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Utilizing Pinterest for your Brand

When I was growing up, there are a few phrases my mother always used to say:

“Everyone is special in their own way.”

And, “Birds of a feather flock together.”

Cliché? Maybe. But these two sentiments are more or less the driving force behind Pinterest engagement. Working as a digital marketer, I see a lot of well meaning clients who don’t understand how to use Pinterest effectively.

Here is an example of a common line of thinking regarding Pinterest:
If you are marketing to 35-to-44-year-old moms, you might think that the best way to reach moms is to use Pinterest exclusively to pin things related to being a part of the Motherhood. Bibs, cribs, rattles, onesies, strollers, toys, pack and plays — you name it. You pin only the best representations of these products and agonize over which things you should be pinning and if they are “on brand” enough. At the end of the day you have maybe 10 pins that have made it to your boards.

This strategy might seem good at first glance, but there are several points where you might actually be sabotaging your efforts to be pinteresting (pun intended).

Like every entrepreneur in the world, I like to quote Gary Vaynerchuk often. And one of his best adages is as follows: Jab, jab, right hook.

Taken from the boxing world, this means you’re not trying to right hook, i.e., sell, constantly. Instead, you’re winning people over with real, genuine content 80-90% of the time. And that other 10-20% of the time, well, yeah, obviously you’re selling your little heart out like you have to sell these products or you die.

In the case of Pinterest, that means that you’re creating real, authentic content; not what you think your audience would want you to pin.

Pinning things you believe would make your audience want to buy your product may seem like a good idea, but in reality it’s not very effective. It is a much better practice to pin things that someone in your target demographic is genuinely interested in, regardless of whether it relates to your product or not.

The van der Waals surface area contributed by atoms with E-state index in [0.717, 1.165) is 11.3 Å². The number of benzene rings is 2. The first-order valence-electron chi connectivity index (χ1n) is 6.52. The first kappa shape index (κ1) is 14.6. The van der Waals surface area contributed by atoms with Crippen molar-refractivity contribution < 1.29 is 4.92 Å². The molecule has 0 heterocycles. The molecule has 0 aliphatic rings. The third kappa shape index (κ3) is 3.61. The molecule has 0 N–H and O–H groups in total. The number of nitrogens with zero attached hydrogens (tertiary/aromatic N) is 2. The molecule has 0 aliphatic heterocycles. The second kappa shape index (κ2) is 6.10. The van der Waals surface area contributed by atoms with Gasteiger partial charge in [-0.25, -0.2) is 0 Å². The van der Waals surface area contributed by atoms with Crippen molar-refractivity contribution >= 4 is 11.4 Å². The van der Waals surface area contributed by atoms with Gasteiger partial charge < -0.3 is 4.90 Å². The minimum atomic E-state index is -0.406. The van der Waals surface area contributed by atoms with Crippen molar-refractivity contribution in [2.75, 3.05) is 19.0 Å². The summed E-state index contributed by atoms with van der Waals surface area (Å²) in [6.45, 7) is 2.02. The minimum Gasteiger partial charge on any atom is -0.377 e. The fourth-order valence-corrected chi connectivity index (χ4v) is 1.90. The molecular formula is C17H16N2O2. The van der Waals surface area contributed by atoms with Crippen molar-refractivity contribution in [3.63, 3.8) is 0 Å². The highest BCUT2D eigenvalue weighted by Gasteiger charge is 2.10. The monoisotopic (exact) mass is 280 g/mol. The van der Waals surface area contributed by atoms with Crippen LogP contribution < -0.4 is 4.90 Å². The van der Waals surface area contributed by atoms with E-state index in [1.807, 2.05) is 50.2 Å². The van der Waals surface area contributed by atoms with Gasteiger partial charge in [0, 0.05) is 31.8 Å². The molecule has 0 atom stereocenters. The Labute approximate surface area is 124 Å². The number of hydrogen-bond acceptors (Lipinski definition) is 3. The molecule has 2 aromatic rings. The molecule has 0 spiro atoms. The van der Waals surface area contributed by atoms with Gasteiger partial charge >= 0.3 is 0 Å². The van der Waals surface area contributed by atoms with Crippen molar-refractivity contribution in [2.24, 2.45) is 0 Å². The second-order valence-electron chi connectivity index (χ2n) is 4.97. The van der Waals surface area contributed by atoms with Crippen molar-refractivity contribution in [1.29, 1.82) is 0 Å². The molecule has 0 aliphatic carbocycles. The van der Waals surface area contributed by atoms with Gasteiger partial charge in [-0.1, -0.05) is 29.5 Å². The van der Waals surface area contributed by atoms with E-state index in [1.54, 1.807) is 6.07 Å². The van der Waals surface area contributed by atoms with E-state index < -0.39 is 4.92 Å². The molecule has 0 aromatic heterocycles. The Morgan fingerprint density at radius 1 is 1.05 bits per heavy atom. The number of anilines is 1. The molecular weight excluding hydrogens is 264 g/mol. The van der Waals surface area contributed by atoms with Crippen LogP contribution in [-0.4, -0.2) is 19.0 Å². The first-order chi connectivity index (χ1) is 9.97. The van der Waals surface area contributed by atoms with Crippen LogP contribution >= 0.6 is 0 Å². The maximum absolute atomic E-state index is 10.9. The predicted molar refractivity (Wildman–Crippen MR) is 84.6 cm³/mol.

This means being unabashedly authentic. As in, pinning things that you the person, not you the entrepreneur, not you the marketer, but you the person like.

If you are busy creating a product or service, chances are you live and breathe the things your target demographic genuinely likes, wants to buy, finds funny or amusing or fascinating or unbelievable OMG and wants to pin.

For instance, I’m a skincare blogger, and I make my living with skincare blogging, selling skincare products, and helping other brands/companies build websites and successful content marketing campaigns.

But I don’t talk about skincare all day. I genuinely love fashion, travel, photography, design, home decor. A lot of stuff. And, on Pinterest, there’s waaaaay more fashion than there is skincare. (I would guess a 20:1 ratio, if I’m being honest). And so I’m pinning a lot of fashion. And what do you know, a lot of people who like fashion also like skincare.

*****

Of course, there are a few best practices. Like these little tidbits:

6 tips for success on pinterest-01

Pin often.